In some species, cells enter a brief interphase, or interkinesis, before entering meiosis II. Interkinesis lacks an S phase, so chromosomes are not duplicated. The two cells produced in meiosis I go through the events of meiosis II in synchrony. During meiosis II, the sister chromatids within the two daughter cells separate, forming four new haploid gametes. The mechanics of meiosis II are similar to mitosis, except that each dividing cell has only one set of homologous chromosomes, each with two chromatids. Therefore, each cell has half the number of sister chromatids to separate out as a diploid cell undergoing mitosis. In terms of chromosomal content, cells at the start of meiosis II are similar to haploid cells in G2, preparing to undergo mitosis.
If the chromosomes decondensed in telophase I, they condense again. If nuclear envelopes were formed, they fragment into vesicles. The MTOCs that were duplicated during interkinesis move away from each other toward opposite poles, and new spindles are formed.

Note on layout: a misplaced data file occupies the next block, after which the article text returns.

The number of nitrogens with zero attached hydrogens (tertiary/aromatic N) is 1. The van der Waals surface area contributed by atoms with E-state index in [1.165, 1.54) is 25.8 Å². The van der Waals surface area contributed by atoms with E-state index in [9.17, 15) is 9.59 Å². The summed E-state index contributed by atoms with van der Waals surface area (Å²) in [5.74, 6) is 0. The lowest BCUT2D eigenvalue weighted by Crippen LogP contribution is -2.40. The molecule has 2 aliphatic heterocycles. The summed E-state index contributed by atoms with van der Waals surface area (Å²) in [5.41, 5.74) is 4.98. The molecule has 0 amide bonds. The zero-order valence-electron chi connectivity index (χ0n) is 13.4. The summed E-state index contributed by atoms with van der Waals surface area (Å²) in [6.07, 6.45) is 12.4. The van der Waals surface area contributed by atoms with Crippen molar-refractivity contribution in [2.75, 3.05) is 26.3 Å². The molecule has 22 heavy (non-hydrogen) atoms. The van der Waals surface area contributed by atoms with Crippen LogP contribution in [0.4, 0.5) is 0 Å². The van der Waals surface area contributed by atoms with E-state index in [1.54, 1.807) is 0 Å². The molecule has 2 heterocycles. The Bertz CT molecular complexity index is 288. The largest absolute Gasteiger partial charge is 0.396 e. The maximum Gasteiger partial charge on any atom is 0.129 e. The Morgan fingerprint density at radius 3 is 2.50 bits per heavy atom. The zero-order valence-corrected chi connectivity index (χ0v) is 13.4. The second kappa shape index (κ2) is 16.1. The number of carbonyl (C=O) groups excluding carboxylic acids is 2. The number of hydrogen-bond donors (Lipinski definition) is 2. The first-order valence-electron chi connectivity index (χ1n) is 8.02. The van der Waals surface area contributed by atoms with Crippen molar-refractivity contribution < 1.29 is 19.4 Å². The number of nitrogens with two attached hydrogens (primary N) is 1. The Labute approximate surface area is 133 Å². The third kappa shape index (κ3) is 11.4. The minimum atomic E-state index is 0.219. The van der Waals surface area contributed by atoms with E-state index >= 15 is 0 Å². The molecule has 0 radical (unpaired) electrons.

The nuclear envelopes are completely broken down, and the spindle is fully formed. Each sister chromatid forms an individual kinetochore that attaches to microtubules from opposite poles.
The sister chromatids are maximally condensed and aligned at the equator of the cell.
The sister chromatids are pulled apart by the kinetochore microtubules and move toward opposite poles. Nonkinetochore microtubules elongate the cell.
Telophase II and Cytokinesis
The chromosomes arrive at opposite poles and begin to decondense. Nuclear envelopes form around the chromosomes. If the parent cell was diploid, as is most commonly the case, then cytokinesis now separates the two cells into four unique haploid cells. The cells produced are genetically unique because of the random assortment of paternal and maternal homologs and because of the recombination of maternal and paternal segments of chromosomes (with their sets of genes) that occurs during crossover. The entire process of meiosis is outlined in Figure.